Author Debbie Barrows is an instructor with the Park Authority. She can be reached at intrepidgoldens@hotmail.com.

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About Fairfax County Park Authority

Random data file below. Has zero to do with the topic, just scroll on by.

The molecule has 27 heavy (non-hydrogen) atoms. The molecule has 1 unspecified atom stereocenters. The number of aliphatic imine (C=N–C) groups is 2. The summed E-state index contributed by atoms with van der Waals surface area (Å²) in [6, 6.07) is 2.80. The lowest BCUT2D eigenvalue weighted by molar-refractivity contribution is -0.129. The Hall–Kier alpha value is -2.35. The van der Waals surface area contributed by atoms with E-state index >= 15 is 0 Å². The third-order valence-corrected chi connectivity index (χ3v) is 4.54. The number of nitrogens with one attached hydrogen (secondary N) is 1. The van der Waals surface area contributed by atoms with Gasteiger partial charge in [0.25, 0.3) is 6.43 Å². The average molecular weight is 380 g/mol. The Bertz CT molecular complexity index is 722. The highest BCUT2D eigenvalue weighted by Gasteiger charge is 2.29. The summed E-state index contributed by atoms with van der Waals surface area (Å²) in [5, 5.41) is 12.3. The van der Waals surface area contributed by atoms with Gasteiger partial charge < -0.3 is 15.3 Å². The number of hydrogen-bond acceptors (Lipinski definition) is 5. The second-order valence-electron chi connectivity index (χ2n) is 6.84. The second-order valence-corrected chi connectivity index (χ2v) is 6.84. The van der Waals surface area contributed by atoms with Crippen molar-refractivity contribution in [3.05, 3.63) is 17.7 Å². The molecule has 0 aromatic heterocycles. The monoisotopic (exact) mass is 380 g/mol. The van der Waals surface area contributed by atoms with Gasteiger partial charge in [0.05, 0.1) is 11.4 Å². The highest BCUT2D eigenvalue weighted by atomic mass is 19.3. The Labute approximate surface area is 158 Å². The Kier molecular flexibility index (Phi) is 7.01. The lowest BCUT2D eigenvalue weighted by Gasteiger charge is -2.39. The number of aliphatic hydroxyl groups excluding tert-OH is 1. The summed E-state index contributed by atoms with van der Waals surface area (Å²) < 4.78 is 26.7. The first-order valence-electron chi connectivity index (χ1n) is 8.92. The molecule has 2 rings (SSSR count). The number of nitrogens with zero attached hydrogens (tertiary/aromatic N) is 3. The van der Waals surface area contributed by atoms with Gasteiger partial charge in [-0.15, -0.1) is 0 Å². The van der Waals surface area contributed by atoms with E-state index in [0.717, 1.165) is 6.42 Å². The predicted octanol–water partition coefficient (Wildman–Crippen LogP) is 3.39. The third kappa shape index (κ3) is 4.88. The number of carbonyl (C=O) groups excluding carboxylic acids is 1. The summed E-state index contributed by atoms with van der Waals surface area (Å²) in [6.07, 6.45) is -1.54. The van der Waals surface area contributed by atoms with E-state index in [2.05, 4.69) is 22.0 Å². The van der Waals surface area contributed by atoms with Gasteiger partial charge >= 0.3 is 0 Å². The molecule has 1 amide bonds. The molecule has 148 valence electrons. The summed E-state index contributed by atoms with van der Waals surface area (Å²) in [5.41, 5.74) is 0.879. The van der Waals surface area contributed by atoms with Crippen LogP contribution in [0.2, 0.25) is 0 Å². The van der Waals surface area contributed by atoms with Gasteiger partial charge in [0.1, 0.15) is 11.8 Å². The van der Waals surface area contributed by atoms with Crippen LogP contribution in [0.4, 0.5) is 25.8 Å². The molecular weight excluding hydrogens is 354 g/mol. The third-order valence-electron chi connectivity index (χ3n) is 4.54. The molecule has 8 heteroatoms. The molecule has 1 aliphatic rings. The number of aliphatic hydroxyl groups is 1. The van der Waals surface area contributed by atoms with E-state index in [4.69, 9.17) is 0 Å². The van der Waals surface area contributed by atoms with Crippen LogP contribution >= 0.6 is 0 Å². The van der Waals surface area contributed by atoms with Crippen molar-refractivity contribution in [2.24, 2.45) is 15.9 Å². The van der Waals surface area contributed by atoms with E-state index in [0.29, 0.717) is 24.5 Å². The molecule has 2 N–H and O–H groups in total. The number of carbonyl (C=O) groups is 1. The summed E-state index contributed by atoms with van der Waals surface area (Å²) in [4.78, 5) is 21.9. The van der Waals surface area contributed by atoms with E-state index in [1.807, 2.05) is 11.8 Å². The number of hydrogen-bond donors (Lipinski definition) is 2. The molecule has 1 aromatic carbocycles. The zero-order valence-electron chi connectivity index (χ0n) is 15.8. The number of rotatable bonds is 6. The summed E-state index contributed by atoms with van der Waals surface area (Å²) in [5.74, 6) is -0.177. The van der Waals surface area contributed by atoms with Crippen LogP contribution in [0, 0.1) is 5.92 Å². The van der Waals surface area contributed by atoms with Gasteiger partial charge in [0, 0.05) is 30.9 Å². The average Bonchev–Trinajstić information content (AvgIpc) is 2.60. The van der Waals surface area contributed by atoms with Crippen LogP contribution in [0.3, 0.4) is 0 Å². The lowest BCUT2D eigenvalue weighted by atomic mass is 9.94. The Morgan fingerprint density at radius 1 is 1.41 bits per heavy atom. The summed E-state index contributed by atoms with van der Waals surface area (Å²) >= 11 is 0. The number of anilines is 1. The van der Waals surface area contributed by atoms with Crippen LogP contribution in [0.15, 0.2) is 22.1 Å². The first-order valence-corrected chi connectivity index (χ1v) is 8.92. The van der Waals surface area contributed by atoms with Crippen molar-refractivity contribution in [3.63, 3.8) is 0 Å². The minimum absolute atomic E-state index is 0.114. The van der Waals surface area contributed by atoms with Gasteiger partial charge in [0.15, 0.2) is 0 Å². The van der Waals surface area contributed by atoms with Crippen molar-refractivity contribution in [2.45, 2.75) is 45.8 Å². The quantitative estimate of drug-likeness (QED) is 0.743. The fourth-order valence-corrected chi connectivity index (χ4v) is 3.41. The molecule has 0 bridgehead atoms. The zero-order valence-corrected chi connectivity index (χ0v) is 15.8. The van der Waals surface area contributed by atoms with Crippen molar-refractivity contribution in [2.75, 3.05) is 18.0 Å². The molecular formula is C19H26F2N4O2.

About Fairfax County Park Authority HISTORY: On December 6, 1950, the Fairfax County Board of Supervisors created the Fairfax County Park Authority. The Park Authority was authorized to make decisions concerning land acquisition, park development and operations in Fairfax County, Virginia. To date, 13 park bond referenda have been approved between 1959 and 2016. Today, the Park Authority has 427 parks on more than 23,000 acres of land. We offer 325 miles of trails, our most popular amenity. FACILITIES: The Park system is the primary public mechanism in Fairfax County for the preservation of environmentally sensitive land and resources, areas of historic significance and the provision of recreational facilities and services including: • Nine indoor RECenters with swimming pools, fitness rooms, gyms and class spaces. Cub Run features an indoor water park and on-site naturalist • Eight golf courses from par-3 to championship level, four driving ranges including the new state-of-the-art heated, covered range at Burke Lake Golf Center • Five nature and visitor centers. Also nine Off-Leash Dog Activity areas • Three lakefront parks including Lake Fairfax, Lake Accotink and Burke Lake, with campgrounds at Burke Lake and Lake Fairfax. The Water Mine Family Swimmin’ Hole at Lake Fairfax, Our Special Harbor Sprayground at Lee as well as an indoor water park at Cub Run RECenter • Clemyjontri Park, a fully accessible playground in Great Falls featuring two acres of family friendly fun and a carousel, as well as Chessie’s Big Backyard and a carousel at the Family Recreation Area at Lee District Park • An ice skating rink at Mount Vernon RECenter and the Skate Park in Wakefield Park adjacent to Audrey Moore RECenter • Kidwell Farm, a working farm of the 1930s-era at Frying Pan Farm Park in Herndon, now with historic carousel • Eight distinctive historic properties available for rent • A working grist mill at Colvin Run in Great Falls and a restored 18th century home at Sully Historic Site in Chantilly • A horticulture center at Green Spring Gardens in Annandale • Natural and cultural resources protected by the Natural Resource Management Plan and Cultural Resource Plans, plus an Invasive Management Area program that targets alien plants and utilizes volunteers in restoring native vegetation throughout our community • Picnic shelters, tennis courts, miniature golf courses, disc golf courses, off-leash dog parks, amphitheaters, a marina, kayaking/canoeing center • Provides 263 athletic fields, including 39 synthetic turf fields, and manages athletic field maintenance services at 417 school athletic fields. PARK AUTHORITY BOARD: A 12-member citizen board, appointed by the Fairfax County Board of Supervisors, sets policies and priorities for the Fairfax County Park Authority. Visit https://www.fairfaxcounty.gov/news2/social-hub/ for Fairfax County Government's Comment Policy.